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Teaching an English as a Second Language Speaking Class

by Alan Cohen 5 months ago in how to
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Tips and Thoughts

Teaching English as a Second Language is fun and rewarding. You meet students from across the globe, learn different cultures, bring different cultures together, and give them the gift of English. Yes, the gift of English.

English is the international language of business. Companies from across the globe pay for their employees to learn English. Students who want to study in the United States, England, and Australia need to be proficient in English. Many immigrants live in the United States. They need to become proficient in English to get better employment, study, and enjoy American culture.

Teaching English consists of four components: speaking, listening, grammar, and writing. Many ESL teachers want to teach speaking. It appears easy and fun. No grammar. Well, teaching speaking is not always that easy and it includes grammar. Here are some tips to help you teach speaking more effectively.

Do not ask yes/no questions

Teacher: Do you like music?

Student: Yes.

Teacher: Do you like rock ‘n roll?

Student: Yes.

Teacher: Do you like jazz?

Student: No.

This conversation leads to a repetitive yes/no pattern that does not benefit the student. Ask who, what, where, when, why, and how questions.

Teacher: What type of music do you like?

Student: Rock ‘n roll.

Teacher: Answer with a complete sentence.

Student: I like rock ‘n roll.

Teacher: Why do you like rock ‘n roll?

Student: I like to dance.

By asking who, what, where, when, why, and how questions, your students need to use vocabulary. That is good. You want to force your students to think. They appreciate it. Their goal is to speak, and you want to ask questions so a conversation engages between the teacher and student.

The grammar component

Teacher: What did you eat for dinner last night?

Student: I eated pasta.

Teacher: You ate pasta, no eated pasta. Repeat, I ate pizza.

Student: I ate pizza.

Students will make grammar mistakes as they speak. Correct them.

Pronunciation mistakes

Teacher: What did you do last night?

Student: I talk-ed with my best friend.

Teacher: It is not talk-ed but talked with my best friend. Please repeat, I talked with my best friend.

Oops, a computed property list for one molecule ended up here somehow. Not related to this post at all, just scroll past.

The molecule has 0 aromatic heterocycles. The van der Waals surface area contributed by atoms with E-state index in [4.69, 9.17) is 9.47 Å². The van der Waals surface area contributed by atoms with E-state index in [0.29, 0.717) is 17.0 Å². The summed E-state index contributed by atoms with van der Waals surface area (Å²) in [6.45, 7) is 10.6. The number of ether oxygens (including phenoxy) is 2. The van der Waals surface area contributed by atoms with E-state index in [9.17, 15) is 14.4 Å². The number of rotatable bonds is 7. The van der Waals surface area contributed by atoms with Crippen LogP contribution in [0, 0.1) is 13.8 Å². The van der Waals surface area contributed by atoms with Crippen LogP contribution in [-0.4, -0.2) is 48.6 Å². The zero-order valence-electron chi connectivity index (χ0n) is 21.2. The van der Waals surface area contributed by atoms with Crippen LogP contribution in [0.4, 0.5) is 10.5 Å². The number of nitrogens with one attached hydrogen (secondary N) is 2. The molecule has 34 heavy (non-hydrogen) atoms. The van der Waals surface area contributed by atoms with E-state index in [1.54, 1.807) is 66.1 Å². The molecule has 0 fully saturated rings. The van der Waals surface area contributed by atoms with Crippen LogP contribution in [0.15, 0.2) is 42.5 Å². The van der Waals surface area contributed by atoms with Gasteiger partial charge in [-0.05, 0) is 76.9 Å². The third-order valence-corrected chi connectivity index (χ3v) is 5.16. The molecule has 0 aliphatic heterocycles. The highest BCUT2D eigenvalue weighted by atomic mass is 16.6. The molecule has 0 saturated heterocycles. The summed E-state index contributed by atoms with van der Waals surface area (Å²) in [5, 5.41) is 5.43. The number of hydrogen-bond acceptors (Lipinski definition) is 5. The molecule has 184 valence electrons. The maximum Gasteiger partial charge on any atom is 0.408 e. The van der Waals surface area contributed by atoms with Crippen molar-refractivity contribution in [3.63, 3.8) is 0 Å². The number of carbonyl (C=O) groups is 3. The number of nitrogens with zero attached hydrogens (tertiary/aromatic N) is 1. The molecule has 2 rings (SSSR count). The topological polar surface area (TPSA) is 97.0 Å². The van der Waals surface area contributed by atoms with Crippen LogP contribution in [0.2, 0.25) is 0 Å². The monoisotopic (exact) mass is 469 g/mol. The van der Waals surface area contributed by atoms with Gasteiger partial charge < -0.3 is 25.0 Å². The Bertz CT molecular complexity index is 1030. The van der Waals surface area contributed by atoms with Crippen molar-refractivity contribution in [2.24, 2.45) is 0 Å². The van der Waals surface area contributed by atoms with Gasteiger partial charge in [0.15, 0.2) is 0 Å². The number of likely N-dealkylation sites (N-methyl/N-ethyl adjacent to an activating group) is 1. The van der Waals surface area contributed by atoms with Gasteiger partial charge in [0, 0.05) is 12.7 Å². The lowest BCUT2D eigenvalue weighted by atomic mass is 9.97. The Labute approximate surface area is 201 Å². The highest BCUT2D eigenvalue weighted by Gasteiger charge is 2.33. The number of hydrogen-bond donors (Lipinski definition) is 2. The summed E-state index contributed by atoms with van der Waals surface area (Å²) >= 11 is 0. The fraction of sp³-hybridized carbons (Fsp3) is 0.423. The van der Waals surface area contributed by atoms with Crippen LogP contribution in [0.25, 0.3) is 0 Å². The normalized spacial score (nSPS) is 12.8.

Student: I talked with my best friend.

Conversations about controversial topics

Current events and controversial topics make great conversation. It provides your students to use their English language skills for a serious topic. However, these topics can become heated. You need to set some ground rules. I tell my students that there is one rule – you are debating and discussing the issue. You do not insult a student because you disagree with his or her opinion. Express your disagreement by debating the viewpoint, not the student.

Remember, the students are debating the issue to improve their English language skills. It is not your job to influence their opinion because you disagree with their opinions. Your job is to correct their grammar and to correct their pronunciation. You are not teaching politics or current events; you are teaching English.

What if no one speaks

Sometimes your students are not responsive. You may have previously asked them to come prepared to discuss a topic, but they are quiet. Your syllabus may list a topic, but the students are silent. So, what do you do?

In a speaking class, it is the teacher’s responsibility to engage the students in conversation. I use a simple solution to get my students talking. I change the topic to something that they want to talk about. My job is to improve their English-speaking abilities. It is not to understand a current event or whatever the original speaking topic was. If they are speaking, I am happy.

Other ways to teach conversation

When people converse and speak, it is not always in a debate or a structured class format. We talk while enjoying a coffee. I’ve had speaking class in a coffee shop. Great conversations are part of a great meal. So, once I month, I’ve had my students bring in a food from their country. Everyone would cook including me. We would eat and talk. I would walk about and listen to the students and make corrections as needed. Students’ conversation topics ranged from sports to recipes, to the food they were eating.

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Alan Cohen

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